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District Court properly handles expert testimony by non-expert witnesses

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Although neither witness called to testify in a criminal trial was an expert, the 7th Circuit Court of Appeals ruled the District Court did not err by barring the testimony of the defense witness while allowing the statements of the government witness.

The 7th Circuit affirmed the conviction and sentence of Randall Causey in United States of American v. Randall B. Causey, 13-1321.
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Causey was convicted of one count of conspiring to commit wire fraud in violation of 18 U.S.C. 1349 and eight counts of aiding and abetting the commission of, and committing the offenses of, wire fraud in violation of 18 U.S.C. 1343. He was sentenced to 108 months in prison for his role in a conspiracy to defraud borrowers and lenders in a real estate scheme in Gary during the housing boom years of 2005 and 2006.

As the only defendant to not plead guilty, Causey had a five-day trial that took place in the U.S. District Court for the Northern District of Indiana, Hammond Division.

On appeal, Causey raised five issues, two of which asserted the District Court erred in its rulings on expert testimony.

During his trial, Causey called Douglas Kvachkoff, the owner of Indiana Title Network Co. Kvachkoff started by testifying about the contents of a closing folder he had, but when defense counsel began asking questions about how someone in the real estate industry would procure closing numbers, the District Court barred the responses as improper expert testimony.

The 7th Circuit agreed with the District Court. It found that the defense’s questions about the closing numbers required a specialized knowledge of the industry. Since Causey did not file the necessary Rule 16 disclosure, the 7th Circuit held that the District Court was within its discretion to exclude the expert testimony.

Also at trial, one of Causey’s co-conspirators, Sheila Chandler, was called as a witness for the government. Chandler testified about her role in the scheme and, at one point, said the Gary housing market was inflated by 400 percent.

Causey argued on appeal that Chandler was not qualified to give expert testimony and her 400 percent comment was beyond the scope of the government’s pretrial Rule 16 disclosure.

The 7th Circuit held that even if Chandler’s testimony exceeded the scope of the government’s disclosure, the error was harmless. Her statements were of little value to the government’s case and the defense counsel’s cross examination mitigated any potential harm by pointing out Chandler was not an appraiser.   


 

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  1. Can I get this form on line,if not where can I obtain one. I am eligible.

  2. What a fine example of the best of the Hoosier tradition! How sad that the AP has to include partisan snark in the obit for this great American patriot and adventurer.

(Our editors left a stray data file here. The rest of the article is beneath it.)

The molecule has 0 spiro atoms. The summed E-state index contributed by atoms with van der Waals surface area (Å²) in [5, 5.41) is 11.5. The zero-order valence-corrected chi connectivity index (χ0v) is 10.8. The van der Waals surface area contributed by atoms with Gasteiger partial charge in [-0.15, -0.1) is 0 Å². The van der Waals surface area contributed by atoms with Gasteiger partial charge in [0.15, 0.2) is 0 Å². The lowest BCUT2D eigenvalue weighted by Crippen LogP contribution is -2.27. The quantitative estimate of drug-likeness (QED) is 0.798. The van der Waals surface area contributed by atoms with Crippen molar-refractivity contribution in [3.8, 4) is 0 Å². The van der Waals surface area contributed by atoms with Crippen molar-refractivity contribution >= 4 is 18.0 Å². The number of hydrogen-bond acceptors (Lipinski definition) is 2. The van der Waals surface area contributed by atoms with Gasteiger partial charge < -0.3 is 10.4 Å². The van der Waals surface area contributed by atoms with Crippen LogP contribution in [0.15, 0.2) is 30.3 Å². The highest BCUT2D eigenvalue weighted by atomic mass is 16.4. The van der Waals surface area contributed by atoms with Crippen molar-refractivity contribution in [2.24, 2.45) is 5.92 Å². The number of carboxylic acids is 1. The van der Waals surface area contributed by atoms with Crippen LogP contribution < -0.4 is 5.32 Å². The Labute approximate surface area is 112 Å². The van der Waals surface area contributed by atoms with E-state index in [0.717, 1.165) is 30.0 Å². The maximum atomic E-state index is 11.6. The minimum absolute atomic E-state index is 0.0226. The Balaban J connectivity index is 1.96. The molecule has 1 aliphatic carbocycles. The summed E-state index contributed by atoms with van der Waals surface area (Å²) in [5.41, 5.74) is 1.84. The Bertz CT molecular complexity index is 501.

3. Why are all these lawyers yakking to the media about pending matters? Trial by media? What the devil happened to not making extrajudicial statements? The system is falling apart.

  4. It is a sad story indeed as this couple has been only in survival mode, NOT found guilty with Ponzi, shaken down for 5 years and pursued by prosecution that has been ignited by a civil suit with very deep pockets wrenched in their bitterness...It has been said that many of us are breaking an average of 300 federal laws a day without even knowing it. Structuring laws, & civilForfeiture laws are among the scariest that need to be restructured or repealed . These laws were initially created for drug Lords and laundering money and now reach over that line. Here you have a couple that took out their own money, not drug money, not laundering. Yes...Many upset that they lost money...but how much did they make before it all fell apart? No one ask that question? A civil suit against Williams was awarded because he has no more money to fight...they pushed for a break in order...they took all his belongings...even underwear, shoes and clothes? who does that? What allows that? Maybe if you had the picture of him purchasing a jacket at the Goodwill just to go to court the next day...his enemy may be satisfied? But not likely...bitterness is a master. For happy ending lovers, you will be happy to know they have a faith that has changed their world and a solid love that many of us can only dream about. They will spend their time in federal jail for taking their money from their account, but at the end of the day they have loyal friends, a true love and a hope of a new life in time...and none of that can be bought or taken That is the real story.

  5. Could be his email did something especially heinous, really over the top like questioning Ind S.Ct. officials or accusing JLAP of being the political correctness police.

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